pinterest-7bf66.html Reviews by Peter: Truesilver (The Last Werewolf Hunter Series Book 4) by William Woodall

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I have been an avid reader from as early as I can remember. Since becoming a Christian in my early 20s, my passion for reading led to specifically Christian fiction and this has developed into reviewing them on this blog. I love reading debut author's novels or those author's who have not had many reviews thus providing them much needed encouragement 

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Sunday, 19 April 2015

Truesilver (The Last Werewolf Hunter Series Book 4) by William Woodall

Zach looks forward to a quiet summer after finishing off the werewolf curse for good, so when Jolie and her cousin Matthieu ask him to help with waking up the sleeping ex-wolves in the store room, he thinks nothing of it at first. They're not dangerous anymore, right? But Zach soon discovers that some people don't need a werewolf curse to make them do evil things. Zach, Jolie, Cameron, and Matthieu quickly find themselves locked in a fierce battle with an accidentally-awakened sorcerer who is also a brilliant scientist. Only this time, they have nothing to fight him with.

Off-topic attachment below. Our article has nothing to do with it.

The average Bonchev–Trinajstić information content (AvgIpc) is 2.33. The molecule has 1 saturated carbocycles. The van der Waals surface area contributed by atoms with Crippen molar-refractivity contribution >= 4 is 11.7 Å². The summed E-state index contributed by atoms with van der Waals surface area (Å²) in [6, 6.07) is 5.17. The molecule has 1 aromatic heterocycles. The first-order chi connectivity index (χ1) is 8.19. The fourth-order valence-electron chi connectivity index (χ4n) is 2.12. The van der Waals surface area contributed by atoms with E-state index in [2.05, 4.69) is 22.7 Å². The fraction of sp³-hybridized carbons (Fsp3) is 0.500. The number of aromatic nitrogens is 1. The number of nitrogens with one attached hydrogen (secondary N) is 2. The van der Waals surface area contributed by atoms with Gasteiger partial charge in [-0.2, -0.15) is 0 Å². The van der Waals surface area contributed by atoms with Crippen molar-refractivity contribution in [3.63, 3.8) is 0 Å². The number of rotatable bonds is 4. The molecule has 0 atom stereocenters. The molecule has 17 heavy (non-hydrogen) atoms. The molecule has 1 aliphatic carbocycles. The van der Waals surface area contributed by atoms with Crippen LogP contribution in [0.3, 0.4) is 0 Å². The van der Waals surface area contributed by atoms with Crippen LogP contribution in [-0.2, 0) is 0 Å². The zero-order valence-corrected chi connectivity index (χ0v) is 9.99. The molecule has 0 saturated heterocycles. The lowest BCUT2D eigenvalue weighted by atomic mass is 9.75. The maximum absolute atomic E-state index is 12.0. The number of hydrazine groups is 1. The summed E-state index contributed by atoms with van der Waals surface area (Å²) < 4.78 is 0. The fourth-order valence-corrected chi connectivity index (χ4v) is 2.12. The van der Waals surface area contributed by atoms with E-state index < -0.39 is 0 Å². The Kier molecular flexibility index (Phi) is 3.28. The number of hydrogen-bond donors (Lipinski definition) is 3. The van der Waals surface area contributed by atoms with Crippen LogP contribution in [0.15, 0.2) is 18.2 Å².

The Guru's Review: 

I believe that most readers would have mixed feelings about reading the last book in a series. They are excited to see how the series will end as it reaches its climax but then comes the downside, once this has happened, there is the inevitable conclusion to a great journey the author has taken them on and it is over. Excitement and sadness. Such a sense of finality. It can be hard to return to the real world without this in your life now.

I felt like this when I read this final book in The Last Werewolf Hunter series.
I guess that is a good thing as you know that all the books before it have kept your interest and added to the entertainment factor that an author has set out to achieve.